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Athlete's Inspirational 'Shields of Strength' Bible Verse Dog Tags Worn by Soldiers on the Battlefield

Athlete's Inspirational 'Shields of Strength' Bible Verse Dog Tags Worn by Soldiers on the Battlefield

"Shields of Strength" author Kenny Vaughan and his family. From left to right: Grace, Tammie, Kennedy, Kenny, and Faith. | (Photo: Shields of Strength)

As a reminder of how to successfully manage life's many fears, former professional water skier-turned-author and motivational speaker Kenny Vaughan conceived of a simple idea that has turned into an inspirational phenomenon within the U.S. armed forces and beyond.

In his book Shields of Strength: One Man's Victory Over Fear and What it Has Meant for America, Vaughan gets personal about overcoming fear, and how doing so has led to an unexpected idea that's helping millions within the military, as well as people all across the nation, to walk in faith, and not fear.

Very few individuals face life-or-death situations on a daily basis like those who serve in the military. Many of these men and women protect America and carry out dangerous missions in war zones all while saving the lives of others without concern for their own preservation.

But, naturally, the fear of death creeps in.

Cover of non-fiction title "Shields of Strength" by author Kenny Vaughan, which chronicles how Vaughan overcomes fear in life and how he helps men and women in the armed forces do the same. | (Photo: Brown Books Publishing Group/Shields of Strength)

While Vaughan doesn't equate the fears faced by average civillians with those faced by soldiers in armed conflcits, he does know his fair share about fear.

"Fear in itself I don't think is so bad. It's [how] we act on fear that becomes a problem," Vaughan told The Christian Post on Wednesday. "Love is a choice that results in a feeling, but fear is a feeling that can result in a choice."

"A lot of times we don't even control whether or not we feel fear. ... Most of the time I would say we don't. But how we act on that feeling is what determines whether or not fear rules our life," he said. "Neither fear nor love rules my life when I feel it. It's [how] I act on it."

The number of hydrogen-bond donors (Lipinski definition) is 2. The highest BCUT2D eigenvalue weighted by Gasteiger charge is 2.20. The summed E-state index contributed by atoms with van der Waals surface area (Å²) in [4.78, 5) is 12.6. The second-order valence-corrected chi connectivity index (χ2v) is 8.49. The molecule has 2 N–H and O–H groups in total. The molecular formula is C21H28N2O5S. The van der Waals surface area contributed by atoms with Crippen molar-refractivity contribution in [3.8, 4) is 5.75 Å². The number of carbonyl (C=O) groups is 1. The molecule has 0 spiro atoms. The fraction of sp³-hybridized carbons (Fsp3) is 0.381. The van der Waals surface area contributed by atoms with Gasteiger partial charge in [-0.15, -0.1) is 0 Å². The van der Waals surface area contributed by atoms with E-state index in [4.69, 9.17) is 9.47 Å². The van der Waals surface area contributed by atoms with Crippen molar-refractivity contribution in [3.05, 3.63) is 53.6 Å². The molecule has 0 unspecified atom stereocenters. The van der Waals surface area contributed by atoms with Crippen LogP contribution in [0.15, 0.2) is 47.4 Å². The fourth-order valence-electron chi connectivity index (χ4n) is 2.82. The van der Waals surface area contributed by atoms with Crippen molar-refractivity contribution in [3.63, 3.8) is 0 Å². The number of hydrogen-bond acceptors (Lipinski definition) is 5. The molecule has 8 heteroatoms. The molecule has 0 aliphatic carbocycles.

"There are plenty of good fears ... you can have a feeling of fear, and then make an observation and make a different decision that can be really be good for you. So I never ignore fear, but I do my best to, as quickly as possible, assess it: 'What am I afraid of?' And then act on God's Word."

Vaughan, a former professional water skier who won a national title in 1996, often grappled with fear en route to his gold medal victory. He once handled that fear in a way that had ruled his life as an athlete.

Throughout his career the skier suffered years of losses and physical injuries and setbacks that shattered his confidence and made victory seem elusive.

Vaughan wrote in his book, "Instead of hoping my dream would come true, I was just hoping I would not fail again," worsening his fears so much so that when he had finally won a regional title, the victory felt empty.

"I lived the triumph, not as a victory, but as an extension of the fear that had flooded my spirit," he wrote. "Winning, when I was full of fear, was empty and more frightening, I think, than losing."

"It was great to have the trophy, but my confidence had slipped away so much that part of me could hardly believe that I had actually won. Fear just works that way. It robs you of the joy of victory."

The water skier's fear had such a stronghold on his mind that he began to believe that he didn't have "the heart of a champion."

So how did Vaughan bring his fears under subjection? "Gradually, I was beginning to understand that I needed more than physical training to win. The battle I was losing was spiritual."